Conservation Genetics

, Volume 6, Issue 1, pp 87–99

Allozyme diversity in the federally threatened golden paintbrush, Castilleja levisecta (Scrophulariaceae)


DOI: 10.1007/s10592-004-7746-5

Cite this article as:
Godt, M.J.W., Caplow, F. & Hamrick, J. Conserv Genet (2005) 6: 87. doi:10.1007/s10592-004-7746-5


Castilleja levisecta (Scrophulariaceae), the golden paintbrush, is an insect-pollinated herbaceaous perennial found in the Pacific Northwest. Currently restricted to two island populations off British Columbia and nine populations (eight on islands) in Washington, C. levisecta is a rare species threatened with extinction. Allozymes were used to describe genetic diversity and structure in these eleven populations. Despite its threatened status and small geographic range, exceptionally high levels of genetic diversity are maintained within C. levisecta. All sixteen of the loci resolved were polymorphic within the species (Ps=100%), while the mean percentage of loci polymorphic within populations (Pp) was 65.7%. The mean number of alleles per polymorphic locus (APs) was 2.94 within the species and averaged 2.38 within populations (APp). Genetic diversity (Hes) was 0.285 for the species, whereas mean population genetic diversity (Hep) was 0.213. Smaller populations had, on average, fewer observed alleles and less genetic diversity. A significant negative correlation (r = −0.72) was found between genetic identity and geographic distance, indicating reduced gene flow between distant populations. The most geographically isolated population was one of the larger populations, one of the most genetically diverse and the most genetically divergent. A wide range of pairwise population genetic identities (I = 0.771 − 0.992) was found, indicating considerable genetic divergence between some populations. Overall, 19% of the total genetic diversity was distributed among populations. Results of this survey indicate that genetic augmentation of existing populations is unnecessary. The high allelic diversity found for the species and within its populations holds promise for conservation and restoration efforts to save this rare and threatened plant species.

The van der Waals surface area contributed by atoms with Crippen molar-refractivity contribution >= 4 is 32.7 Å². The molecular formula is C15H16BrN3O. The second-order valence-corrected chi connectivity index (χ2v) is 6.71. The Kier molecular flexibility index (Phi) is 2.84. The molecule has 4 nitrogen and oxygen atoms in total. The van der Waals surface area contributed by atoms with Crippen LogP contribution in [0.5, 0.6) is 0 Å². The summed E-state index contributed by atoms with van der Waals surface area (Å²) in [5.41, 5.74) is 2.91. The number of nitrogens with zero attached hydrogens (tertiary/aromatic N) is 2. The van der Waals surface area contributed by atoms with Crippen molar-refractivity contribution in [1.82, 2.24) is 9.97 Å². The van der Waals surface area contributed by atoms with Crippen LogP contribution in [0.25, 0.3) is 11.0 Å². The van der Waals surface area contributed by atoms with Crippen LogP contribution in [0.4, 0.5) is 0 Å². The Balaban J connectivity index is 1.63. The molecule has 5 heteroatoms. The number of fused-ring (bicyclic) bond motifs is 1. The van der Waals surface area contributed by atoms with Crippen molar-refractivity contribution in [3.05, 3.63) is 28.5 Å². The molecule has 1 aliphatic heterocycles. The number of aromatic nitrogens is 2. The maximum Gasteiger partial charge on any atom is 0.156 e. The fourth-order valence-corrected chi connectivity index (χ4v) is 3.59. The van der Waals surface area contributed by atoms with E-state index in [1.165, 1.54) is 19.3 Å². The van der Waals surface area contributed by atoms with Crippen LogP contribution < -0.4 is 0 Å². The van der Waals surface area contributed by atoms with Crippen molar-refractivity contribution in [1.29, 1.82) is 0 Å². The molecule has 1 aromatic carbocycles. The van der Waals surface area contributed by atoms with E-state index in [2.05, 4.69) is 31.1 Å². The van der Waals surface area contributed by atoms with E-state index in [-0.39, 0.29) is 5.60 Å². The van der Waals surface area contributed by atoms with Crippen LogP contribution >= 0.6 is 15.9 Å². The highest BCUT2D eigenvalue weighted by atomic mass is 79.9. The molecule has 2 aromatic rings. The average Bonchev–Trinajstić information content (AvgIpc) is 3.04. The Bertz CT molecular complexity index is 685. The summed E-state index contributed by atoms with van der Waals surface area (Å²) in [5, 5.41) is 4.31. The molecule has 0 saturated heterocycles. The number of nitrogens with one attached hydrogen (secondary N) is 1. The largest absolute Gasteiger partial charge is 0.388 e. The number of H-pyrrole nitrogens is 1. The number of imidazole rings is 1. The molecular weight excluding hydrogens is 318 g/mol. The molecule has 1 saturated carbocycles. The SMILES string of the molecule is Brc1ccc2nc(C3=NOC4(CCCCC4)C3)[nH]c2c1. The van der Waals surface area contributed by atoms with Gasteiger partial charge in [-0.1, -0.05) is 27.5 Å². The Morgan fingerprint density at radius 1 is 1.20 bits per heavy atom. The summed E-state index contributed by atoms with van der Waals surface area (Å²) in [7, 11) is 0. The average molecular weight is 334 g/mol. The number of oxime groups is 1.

endangeredgenetic diversityrarereintroductionrestoration

Copyright information

© Springer 2005

Authors and Affiliations

  • Mary Jo W. Godt
    • 1
  • Florence Caplow
    • 2
  • J.L. Hamrick
    • 1
    • 3
  1. 1.Department of Plant BiologyUniversity of GeorgiaAthensUSA
  2. 2.Washington Natural Heritage ProgramWashington Department of Natural ResourcesOlympiaUSA
  3. 3.Department of GeneticsUniversity of GeorgiaAthensUSA